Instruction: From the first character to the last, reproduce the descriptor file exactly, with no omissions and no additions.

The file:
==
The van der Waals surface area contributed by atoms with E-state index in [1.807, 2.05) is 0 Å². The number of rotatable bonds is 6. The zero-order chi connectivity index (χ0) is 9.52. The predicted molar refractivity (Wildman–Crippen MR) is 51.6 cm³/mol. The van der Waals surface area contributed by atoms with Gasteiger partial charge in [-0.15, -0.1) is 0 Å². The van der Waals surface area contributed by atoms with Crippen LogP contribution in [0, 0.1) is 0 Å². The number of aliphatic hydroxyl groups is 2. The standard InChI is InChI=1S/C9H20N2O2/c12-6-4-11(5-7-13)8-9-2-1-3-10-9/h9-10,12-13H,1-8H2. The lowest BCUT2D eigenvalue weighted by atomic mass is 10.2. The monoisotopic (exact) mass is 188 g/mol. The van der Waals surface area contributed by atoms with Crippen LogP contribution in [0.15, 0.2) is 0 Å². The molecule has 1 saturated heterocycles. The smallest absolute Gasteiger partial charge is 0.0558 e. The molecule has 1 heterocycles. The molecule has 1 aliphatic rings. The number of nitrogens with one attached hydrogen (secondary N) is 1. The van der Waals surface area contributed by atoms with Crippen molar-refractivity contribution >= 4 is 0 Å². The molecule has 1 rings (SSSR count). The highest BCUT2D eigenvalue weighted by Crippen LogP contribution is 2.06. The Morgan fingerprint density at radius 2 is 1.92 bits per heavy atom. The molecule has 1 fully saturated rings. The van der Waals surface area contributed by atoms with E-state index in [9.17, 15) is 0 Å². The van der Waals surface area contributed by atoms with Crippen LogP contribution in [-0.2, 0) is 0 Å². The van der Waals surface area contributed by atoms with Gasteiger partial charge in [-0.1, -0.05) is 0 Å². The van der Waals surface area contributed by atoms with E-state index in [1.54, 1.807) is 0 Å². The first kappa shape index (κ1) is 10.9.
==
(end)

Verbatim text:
The van der Waals surface area contributed by atoms with E-state index in [1.807, 2.05) is 0 Å². The number of rotatable bonds is 6. The zero-order chi connectivity index (χ0) is 9.52. The predicted molar refractivity (Wildman–Crippen MR) is 51.6 cm³/mol. The van der Waals surface area contributed by atoms with Gasteiger partial charge in [-0.15, -0.1) is 0 Å². The van der Waals surface area contributed by atoms with Crippen LogP contribution in [0, 0.1) is 0 Å². The number of aliphatic hydroxyl groups is 2. The standard InChI is InChI=1S/C9H20N2O2/c12-6-4-11(5-7-13)8-9-2-1-3-10-9/h9-10,12-13H,1-8H2. The lowest BCUT2D eigenvalue weighted by atomic mass is 10.2. The monoisotopic (exact) mass is 188 g/mol. The van der Waals surface area contributed by atoms with Crippen LogP contribution in [0.15, 0.2) is 0 Å². The molecule has 1 saturated heterocycles. The smallest absolute Gasteiger partial charge is 0.0558 e. The molecule has 1 heterocycles. The molecule has 1 aliphatic rings. The number of nitrogens with one attached hydrogen (secondary N) is 1. The van der Waals surface area contributed by atoms with Crippen molar-refractivity contribution >= 4 is 0 Å². The molecule has 1 rings (SSSR count). The highest BCUT2D eigenvalue weighted by Crippen LogP contribution is 2.06. The Morgan fingerprint density at radius 2 is 1.92 bits per heavy atom. The molecule has 1 fully saturated rings. The van der Waals surface area contributed by atoms with E-state index in [9.17, 15) is 0 Å². The van der Waals surface area contributed by atoms with Crippen LogP contribution in [-0.2, 0) is 0 Å². The van der Waals surface area contributed by atoms with Gasteiger partial charge in [-0.1, -0.05) is 0 Å². The van der Waals surface area contributed by atoms with E-state index in [1.54, 1.807) is 0 Å². The first kappa shape index (κ1) is 10.9.